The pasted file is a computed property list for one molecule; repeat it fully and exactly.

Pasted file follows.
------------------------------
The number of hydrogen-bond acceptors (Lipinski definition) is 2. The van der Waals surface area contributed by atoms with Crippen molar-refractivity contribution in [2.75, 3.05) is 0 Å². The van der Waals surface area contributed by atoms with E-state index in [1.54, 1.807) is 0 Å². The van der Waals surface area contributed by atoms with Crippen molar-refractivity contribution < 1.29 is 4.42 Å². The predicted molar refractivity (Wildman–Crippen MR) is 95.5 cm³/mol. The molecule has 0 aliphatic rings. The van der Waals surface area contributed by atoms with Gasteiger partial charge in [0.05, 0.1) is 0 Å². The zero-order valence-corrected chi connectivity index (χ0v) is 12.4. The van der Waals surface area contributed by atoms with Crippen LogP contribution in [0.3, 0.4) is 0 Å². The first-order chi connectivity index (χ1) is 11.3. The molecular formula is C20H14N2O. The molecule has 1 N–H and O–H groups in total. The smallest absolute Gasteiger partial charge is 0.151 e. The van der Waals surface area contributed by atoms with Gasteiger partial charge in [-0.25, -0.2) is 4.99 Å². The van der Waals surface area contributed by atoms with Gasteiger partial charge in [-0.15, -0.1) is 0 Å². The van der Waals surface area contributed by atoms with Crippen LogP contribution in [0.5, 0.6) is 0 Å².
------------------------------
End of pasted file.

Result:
The number of hydrogen-bond acceptors (Lipinski definition) is 2. The van der Waals surface area contributed by atoms with Crippen molar-refractivity contribution in [2.75, 3.05) is 0 Å². The van der Waals surface area contributed by atoms with E-state index in [1.54, 1.807) is 0 Å². The van der Waals surface area contributed by atoms with Crippen molar-refractivity contribution < 1.29 is 4.42 Å². The predicted molar refractivity (Wildman–Crippen MR) is 95.5 cm³/mol. The molecule has 0 aliphatic rings. The van der Waals surface area contributed by atoms with Gasteiger partial charge in [0.05, 0.1) is 0 Å². The zero-order valence-corrected chi connectivity index (χ0v) is 12.4. The van der Waals surface area contributed by atoms with Crippen LogP contribution in [0.3, 0.4) is 0 Å². The first-order chi connectivity index (χ1) is 11.3. The molecular formula is C20H14N2O. The molecule has 1 N–H and O–H groups in total. The smallest absolute Gasteiger partial charge is 0.151 e. The van der Waals surface area contributed by atoms with Gasteiger partial charge in [-0.25, -0.2) is 4.99 Å². The van der Waals surface area contributed by atoms with Gasteiger partial charge in [-0.15, -0.1) is 0 Å². The van der Waals surface area contributed by atoms with Crippen LogP contribution in [0.5, 0.6) is 0 Å².